came across this today and it got me thinking:
What exactly is the rationale behind setting
django.contrib.sessions.backends.cache, as opposed to
django.contrib.sessions.backends.cached_db, and being pretty explicit about telling deployers to not override this? (At least that’s how I read the big
### ALWAYS THE SAME ### warning, although people have evidently overridden this setting in the past.)
I understand that it wouldn’t scale very well to use just a database-backed session store without caching, but since Django does have one that does use write-through caching, I’m curious why that’s evidently being warned against.
I think (correct me if I’m wrong) that most Open edX users will be deploying with memcached-backed caches, and one generally expects to be able to restart those with impunity. Using the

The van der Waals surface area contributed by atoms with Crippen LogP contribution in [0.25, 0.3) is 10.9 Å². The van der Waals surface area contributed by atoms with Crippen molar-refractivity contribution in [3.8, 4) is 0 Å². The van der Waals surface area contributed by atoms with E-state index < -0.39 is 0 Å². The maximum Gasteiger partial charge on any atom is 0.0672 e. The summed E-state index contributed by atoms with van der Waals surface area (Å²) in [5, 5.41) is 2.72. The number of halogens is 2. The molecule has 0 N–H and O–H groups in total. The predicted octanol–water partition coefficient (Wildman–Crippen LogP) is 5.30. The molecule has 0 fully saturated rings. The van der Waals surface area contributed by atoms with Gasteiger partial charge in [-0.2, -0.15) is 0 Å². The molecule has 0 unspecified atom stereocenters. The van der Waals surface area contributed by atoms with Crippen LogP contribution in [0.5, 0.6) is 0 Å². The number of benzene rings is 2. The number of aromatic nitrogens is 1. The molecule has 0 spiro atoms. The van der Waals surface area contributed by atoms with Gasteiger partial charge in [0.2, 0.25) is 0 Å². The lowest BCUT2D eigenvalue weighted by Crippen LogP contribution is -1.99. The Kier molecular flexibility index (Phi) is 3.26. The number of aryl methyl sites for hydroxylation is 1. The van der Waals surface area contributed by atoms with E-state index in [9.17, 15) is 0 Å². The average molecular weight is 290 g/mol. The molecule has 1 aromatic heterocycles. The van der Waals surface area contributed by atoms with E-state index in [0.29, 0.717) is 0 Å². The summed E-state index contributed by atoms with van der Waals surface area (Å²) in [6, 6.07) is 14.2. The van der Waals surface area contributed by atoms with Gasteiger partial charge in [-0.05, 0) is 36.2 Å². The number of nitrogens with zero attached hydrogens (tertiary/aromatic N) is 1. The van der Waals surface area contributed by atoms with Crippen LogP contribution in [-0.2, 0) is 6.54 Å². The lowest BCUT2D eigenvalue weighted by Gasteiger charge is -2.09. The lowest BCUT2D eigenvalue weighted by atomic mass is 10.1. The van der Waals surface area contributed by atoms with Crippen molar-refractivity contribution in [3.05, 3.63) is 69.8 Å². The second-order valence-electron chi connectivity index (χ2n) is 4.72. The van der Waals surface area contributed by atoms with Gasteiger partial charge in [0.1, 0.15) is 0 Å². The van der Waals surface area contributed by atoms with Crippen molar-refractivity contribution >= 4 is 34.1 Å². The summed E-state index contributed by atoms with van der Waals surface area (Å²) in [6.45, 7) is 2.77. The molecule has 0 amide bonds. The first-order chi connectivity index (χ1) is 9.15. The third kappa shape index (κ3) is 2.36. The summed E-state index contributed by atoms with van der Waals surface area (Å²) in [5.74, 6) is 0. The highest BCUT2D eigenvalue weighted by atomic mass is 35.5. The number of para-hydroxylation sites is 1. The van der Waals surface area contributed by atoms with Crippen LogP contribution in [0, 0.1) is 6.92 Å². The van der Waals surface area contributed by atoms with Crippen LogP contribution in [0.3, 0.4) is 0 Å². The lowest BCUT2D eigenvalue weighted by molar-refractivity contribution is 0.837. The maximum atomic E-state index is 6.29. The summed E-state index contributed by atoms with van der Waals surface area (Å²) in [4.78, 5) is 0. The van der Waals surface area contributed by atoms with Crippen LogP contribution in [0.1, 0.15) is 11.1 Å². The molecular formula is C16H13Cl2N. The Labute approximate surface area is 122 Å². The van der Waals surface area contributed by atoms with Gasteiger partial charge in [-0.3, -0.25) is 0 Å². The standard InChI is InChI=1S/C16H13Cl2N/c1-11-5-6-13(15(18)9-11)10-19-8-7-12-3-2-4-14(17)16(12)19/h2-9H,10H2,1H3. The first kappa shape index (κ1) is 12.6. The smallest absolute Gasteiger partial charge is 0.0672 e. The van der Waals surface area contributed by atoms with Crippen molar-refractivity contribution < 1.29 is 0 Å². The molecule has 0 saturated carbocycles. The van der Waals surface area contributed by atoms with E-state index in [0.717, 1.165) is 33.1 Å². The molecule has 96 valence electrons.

cached_db session backend would preserve user sessions across cache restarts (and across cache data eviction), so I wonder whence the choice for defaulting to a session backend that does not?
I’m pretty sure I’m missing some obvious concern with
django.contrib.sessions.backends.cached_db here, or maybe my assumptions about what caches people commonly use are wrong. Or maybe it is common to override
SESSION_ENGINE after all?
If anyone would like to shed some light on this I’d be grateful. Thank you!